Many foodies claim that cooking with fresh herbs and spices can make the difference between a good meal and a great meal. It’s no wonder, then, why the food at Parador Teruel, Parador Granada and Parador La Palma is so delicious! All three of these luxury hotels use herbs in their restaurants that have been grown in their very own herb garden.
Though herb gardening is currently experiencing a surge in popularity, Paradores have been cultivating their own herbs for decades. Guests can dine on expertly prepared local dishes made with fresh thyme, rosemary and parsley, as well as mint, coriander, lavender and lemon balm, among others.
This tasty herb has a reputation for giving courage that goes back to ancient times. The Egyptians used thyme for embalming because they believed it gave one the bravery to cross over into the afterlife. The ancient Greeks also associated thyme with courage, burning it in their temples and homes as they believed it gave anyone inhaling it a spirit of bravery.
Spain can thank the ancient Romans for its love of this fragrant herb. The Romans, who believed thyme protects you from poison, eventually popularized it throughout Europe. Roman soldiers also exchanged thyme with each other to show respect.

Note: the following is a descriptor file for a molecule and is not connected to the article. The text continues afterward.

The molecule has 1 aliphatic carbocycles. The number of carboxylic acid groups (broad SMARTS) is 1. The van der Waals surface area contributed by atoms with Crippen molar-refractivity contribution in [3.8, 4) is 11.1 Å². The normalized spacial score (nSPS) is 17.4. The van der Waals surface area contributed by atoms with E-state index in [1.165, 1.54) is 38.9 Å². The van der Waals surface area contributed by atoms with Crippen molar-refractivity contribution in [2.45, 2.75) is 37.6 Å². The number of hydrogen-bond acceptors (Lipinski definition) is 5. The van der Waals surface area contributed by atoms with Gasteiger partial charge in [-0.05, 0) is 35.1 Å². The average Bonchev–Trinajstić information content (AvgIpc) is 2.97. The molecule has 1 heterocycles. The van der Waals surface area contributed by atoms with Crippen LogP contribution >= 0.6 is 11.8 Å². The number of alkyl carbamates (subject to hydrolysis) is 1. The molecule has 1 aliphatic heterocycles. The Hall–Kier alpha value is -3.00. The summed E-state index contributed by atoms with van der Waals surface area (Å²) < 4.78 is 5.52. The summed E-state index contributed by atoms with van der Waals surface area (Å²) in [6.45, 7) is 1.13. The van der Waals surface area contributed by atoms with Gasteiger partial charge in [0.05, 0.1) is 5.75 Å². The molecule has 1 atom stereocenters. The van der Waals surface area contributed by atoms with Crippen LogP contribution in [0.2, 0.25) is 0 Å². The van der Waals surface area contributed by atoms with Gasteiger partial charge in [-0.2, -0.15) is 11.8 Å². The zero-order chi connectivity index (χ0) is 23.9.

Today, thyme is grown all over Spain and is popular in Spanish cuisine, particularly in the sauce served with roast chicken.
Rosemary also has a history of being used for burials. The ancient Egyptians would place it upon tombstones and coffins, and this tradition continued all the way into the Middle Ages. In addition to helping us remember our loved ones after they have passed away, rosemary was believed to help people remember facts and dates in general. Ancient Greek scholars wore wreaths of the herb to help them in their studies.
This flavoursome herb grows best in dry, rocky areas, including Madrid, Andalusia, and Aragon, among other regions. Spaniards often use rosemary when roasting chicken, turkey and lamb.
This mild herb was first cultivated 2,000 years ago in southern Europe. The ancient Greeks placed parsley wreaths on the brows of victorious athletes and laid it on tombs. In fact, the name parsley originates from the Greek word “rock celery”. Its popularity continued throughout history, and emperor Charlemagne famously had parsley grown in the gardens of all his residences.
Nowadays, it is grown all over Spain and used in typical Spanish sauces such as salsa verde, or green sauce. This appetising sauce is given its colour thanks to the herb, and it also typically contains garlic, olive oil and bay leaves. Salsa verde is delicious with hake and with clams.
Which of these herbs is your favourite?